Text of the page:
By fusing cinematic-like characters with vivid graphic botanical environments, the composition attempts to amalgamate our physical and psychological space through a pop culture lens. Originally titled “La Fantasia,” as a reference to the fantasy element embedded in the Fellini films that the artist was watching at the time, the painting evolved into an opus “so explosive and fragmentary” that the title was revised in order to mirror the era of information overload. By grafting the natural world with the digital age, Gerakaris creates a psychedelic blend of the Barbizon Forest and Rococo, buzzing with cosmic activity and florid excitement. Within this digital dragnet, honeycomb-like configurations, pollinating bees, seductive botanical forms, cosmic dust, and delicate dream zones all commingle harmoniously.

Peter D. Gerakaris, Splinternet/La Fantasia Tondo detail

Peter D. Gerakaris, Splinternet/La Fantasia Tondo detail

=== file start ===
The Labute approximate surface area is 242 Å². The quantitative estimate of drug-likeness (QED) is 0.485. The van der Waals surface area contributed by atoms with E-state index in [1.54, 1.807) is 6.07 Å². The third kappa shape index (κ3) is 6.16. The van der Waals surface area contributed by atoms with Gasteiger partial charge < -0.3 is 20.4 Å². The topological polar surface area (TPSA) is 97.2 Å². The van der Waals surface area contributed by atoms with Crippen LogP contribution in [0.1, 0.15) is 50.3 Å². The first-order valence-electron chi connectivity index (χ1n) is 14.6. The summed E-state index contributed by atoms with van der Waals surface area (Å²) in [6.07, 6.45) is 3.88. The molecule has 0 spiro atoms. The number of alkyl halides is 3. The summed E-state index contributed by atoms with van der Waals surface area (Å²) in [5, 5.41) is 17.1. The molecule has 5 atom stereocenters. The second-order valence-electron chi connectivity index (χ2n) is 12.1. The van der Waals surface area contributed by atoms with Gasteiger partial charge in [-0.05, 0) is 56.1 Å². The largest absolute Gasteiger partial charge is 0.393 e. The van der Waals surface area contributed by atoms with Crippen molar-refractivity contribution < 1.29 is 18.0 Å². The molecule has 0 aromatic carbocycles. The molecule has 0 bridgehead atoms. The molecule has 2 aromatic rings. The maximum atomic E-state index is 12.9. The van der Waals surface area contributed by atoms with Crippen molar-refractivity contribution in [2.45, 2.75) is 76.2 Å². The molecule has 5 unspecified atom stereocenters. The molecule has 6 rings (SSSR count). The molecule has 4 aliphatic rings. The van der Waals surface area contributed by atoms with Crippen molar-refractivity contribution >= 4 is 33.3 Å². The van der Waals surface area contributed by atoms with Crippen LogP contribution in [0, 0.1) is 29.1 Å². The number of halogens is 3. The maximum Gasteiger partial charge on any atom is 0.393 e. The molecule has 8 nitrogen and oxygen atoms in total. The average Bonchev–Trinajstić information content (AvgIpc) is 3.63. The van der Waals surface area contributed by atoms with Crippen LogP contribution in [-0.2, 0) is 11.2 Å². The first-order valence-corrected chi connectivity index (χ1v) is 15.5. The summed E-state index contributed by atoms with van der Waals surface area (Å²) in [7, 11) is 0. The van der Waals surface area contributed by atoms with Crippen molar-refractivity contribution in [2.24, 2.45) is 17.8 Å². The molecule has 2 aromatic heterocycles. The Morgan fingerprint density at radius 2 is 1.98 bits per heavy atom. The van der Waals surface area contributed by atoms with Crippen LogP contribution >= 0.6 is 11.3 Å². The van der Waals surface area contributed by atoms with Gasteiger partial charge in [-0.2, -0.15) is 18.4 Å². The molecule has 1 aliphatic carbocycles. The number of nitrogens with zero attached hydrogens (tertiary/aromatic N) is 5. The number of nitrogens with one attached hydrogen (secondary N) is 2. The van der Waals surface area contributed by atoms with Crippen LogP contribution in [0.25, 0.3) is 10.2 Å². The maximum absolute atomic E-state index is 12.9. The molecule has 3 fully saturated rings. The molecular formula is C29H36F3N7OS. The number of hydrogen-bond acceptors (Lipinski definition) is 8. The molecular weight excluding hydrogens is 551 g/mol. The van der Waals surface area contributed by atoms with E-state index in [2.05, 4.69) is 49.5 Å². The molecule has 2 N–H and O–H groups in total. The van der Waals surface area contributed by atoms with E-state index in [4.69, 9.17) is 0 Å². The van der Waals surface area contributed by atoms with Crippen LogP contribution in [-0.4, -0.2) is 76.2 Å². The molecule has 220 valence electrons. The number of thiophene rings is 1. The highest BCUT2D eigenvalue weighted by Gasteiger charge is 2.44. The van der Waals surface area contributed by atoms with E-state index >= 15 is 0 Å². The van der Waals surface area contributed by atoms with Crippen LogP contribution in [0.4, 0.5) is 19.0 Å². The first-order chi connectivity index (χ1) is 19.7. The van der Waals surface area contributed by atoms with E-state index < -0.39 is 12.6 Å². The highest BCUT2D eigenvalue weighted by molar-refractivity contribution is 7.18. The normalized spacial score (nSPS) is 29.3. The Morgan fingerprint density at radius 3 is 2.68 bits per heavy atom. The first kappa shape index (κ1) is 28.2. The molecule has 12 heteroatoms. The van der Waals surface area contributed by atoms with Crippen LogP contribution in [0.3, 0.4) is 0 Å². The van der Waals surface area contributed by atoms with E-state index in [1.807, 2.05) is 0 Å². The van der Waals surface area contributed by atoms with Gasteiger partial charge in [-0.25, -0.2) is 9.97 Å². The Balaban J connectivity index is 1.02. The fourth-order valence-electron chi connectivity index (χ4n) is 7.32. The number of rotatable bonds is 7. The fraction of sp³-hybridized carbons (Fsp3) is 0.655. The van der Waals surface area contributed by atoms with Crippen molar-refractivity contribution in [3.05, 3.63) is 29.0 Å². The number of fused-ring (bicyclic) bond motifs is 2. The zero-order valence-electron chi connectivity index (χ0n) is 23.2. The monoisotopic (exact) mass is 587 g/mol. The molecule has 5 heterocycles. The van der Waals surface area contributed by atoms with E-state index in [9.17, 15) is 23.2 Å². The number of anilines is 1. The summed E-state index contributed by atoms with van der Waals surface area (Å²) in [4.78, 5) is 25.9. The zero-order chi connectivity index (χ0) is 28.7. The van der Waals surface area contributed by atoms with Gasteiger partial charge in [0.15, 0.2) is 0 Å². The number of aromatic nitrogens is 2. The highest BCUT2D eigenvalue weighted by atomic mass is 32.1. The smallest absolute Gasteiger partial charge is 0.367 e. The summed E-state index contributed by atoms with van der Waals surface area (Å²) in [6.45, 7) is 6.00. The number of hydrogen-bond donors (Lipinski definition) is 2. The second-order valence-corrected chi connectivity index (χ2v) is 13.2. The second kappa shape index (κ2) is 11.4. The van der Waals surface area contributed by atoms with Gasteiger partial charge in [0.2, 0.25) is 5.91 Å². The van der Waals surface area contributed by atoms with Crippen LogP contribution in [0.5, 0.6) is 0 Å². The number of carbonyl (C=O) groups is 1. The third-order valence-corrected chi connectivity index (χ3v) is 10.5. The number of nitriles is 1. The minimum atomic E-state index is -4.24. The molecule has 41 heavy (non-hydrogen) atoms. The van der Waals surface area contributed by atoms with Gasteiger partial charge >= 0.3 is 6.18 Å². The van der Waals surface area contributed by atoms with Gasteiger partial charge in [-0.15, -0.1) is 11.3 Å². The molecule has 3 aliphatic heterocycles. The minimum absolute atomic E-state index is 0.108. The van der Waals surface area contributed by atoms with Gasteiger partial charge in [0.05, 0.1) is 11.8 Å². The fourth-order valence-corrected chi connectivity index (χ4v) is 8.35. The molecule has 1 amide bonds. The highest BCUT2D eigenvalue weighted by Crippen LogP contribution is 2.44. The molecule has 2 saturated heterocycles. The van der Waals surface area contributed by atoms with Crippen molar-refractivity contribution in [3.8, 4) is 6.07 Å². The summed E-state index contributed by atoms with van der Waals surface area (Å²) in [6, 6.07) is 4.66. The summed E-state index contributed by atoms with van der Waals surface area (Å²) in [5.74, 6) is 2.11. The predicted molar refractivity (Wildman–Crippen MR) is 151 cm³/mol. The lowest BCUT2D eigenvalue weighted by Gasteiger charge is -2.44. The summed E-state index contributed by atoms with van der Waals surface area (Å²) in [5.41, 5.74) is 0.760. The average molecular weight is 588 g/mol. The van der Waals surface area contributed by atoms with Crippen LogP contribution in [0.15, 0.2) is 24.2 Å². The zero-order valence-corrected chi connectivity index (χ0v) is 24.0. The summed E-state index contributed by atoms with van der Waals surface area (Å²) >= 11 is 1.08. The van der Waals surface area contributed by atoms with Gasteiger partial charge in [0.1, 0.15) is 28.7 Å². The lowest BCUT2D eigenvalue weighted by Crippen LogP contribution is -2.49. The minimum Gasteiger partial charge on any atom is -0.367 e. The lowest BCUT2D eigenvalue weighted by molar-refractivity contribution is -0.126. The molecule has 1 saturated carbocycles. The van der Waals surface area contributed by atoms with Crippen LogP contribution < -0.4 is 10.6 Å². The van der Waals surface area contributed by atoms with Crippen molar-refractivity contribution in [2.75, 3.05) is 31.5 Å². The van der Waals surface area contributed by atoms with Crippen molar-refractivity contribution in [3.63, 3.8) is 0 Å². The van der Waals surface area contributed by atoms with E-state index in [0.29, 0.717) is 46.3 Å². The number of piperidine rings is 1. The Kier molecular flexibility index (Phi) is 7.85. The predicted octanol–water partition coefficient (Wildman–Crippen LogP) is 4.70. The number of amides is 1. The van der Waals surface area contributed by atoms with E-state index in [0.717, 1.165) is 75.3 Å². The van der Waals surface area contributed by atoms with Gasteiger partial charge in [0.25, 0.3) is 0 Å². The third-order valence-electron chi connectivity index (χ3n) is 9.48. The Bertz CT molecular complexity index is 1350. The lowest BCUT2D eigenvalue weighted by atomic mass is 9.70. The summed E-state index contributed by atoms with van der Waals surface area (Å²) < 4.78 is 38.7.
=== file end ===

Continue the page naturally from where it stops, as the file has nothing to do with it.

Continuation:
Splinternet/La Fantasia holds a unique position in Gerakaris’ canon. Due to its substantial Vitruvian scale and experiential impact in person, the creative process required an unorthodox approach for the artist—one that took him away from the wall and onto the floor and back to the wall again. Somewhat akin to 1950s Action Painting, Splinternet/La Fantasia has elements of chance and spontaneity built into its method. Comprised of “fractures that respond to spills,” the technique functions as a form of self-reflective excavation, eager to expose parts of the artist’s painting process. A limited number of background pigments create a diaphanous fluidity in the underpainting that resembles a tie-dye effect. Bursting with a litany of symbols and signifiers, Splinternet/La Fantasia captures minimal objects and recomposes them into a maximal force field.  Digital-Cubist shards of color and fragments of flora simultaneously abut against the foreground and background of this galactic expanse. Opaque shapes are tucked into piles of translucent forms resulting in a multidimensional surface. Intermittent, hand-improvised filigree patterns function as energy fields while intricate tattoos of gloss-black on matte-black vibrate like interstellar zips. Hexagonal and honeycomb motifs hatch repeatedly throughout the picture plane, as if to underscore their relationship to the basic building blocks of life and also to the glowing bee who pollinates its own painting. The artist presents skeins of interpretations to ponder as cosmological quips and sinuous organic forms appear throughout the composition like intergalactic mirages: bees pollinating amongst striated vortexes, human legs curiously suspended in liminal space (perhaps a reference to the notion of a muse), origami petals pulsating and telescoping up into themselves. The bee’s presence amidst this kaleidoscopic aesthetic playfully suggests the unique viewpoint from which a pollinator might perceive the universe, as well as its vital role in the valorization of nature. As our environment continues to collide with the digital world, nature begins to mutate and becomes yoked with an unwieldy necklace of digital propaganda and garish artifice. Perhaps Splinternet/La Fantasia functions as visual dirge on the deterioration and devolution of our gaudy world as we know it. The physical and psychic totality of these parts suggests a feedback loop of epic proportions, analogous to the collision of interior and exterior realities, which comprise the crux of our daily existence.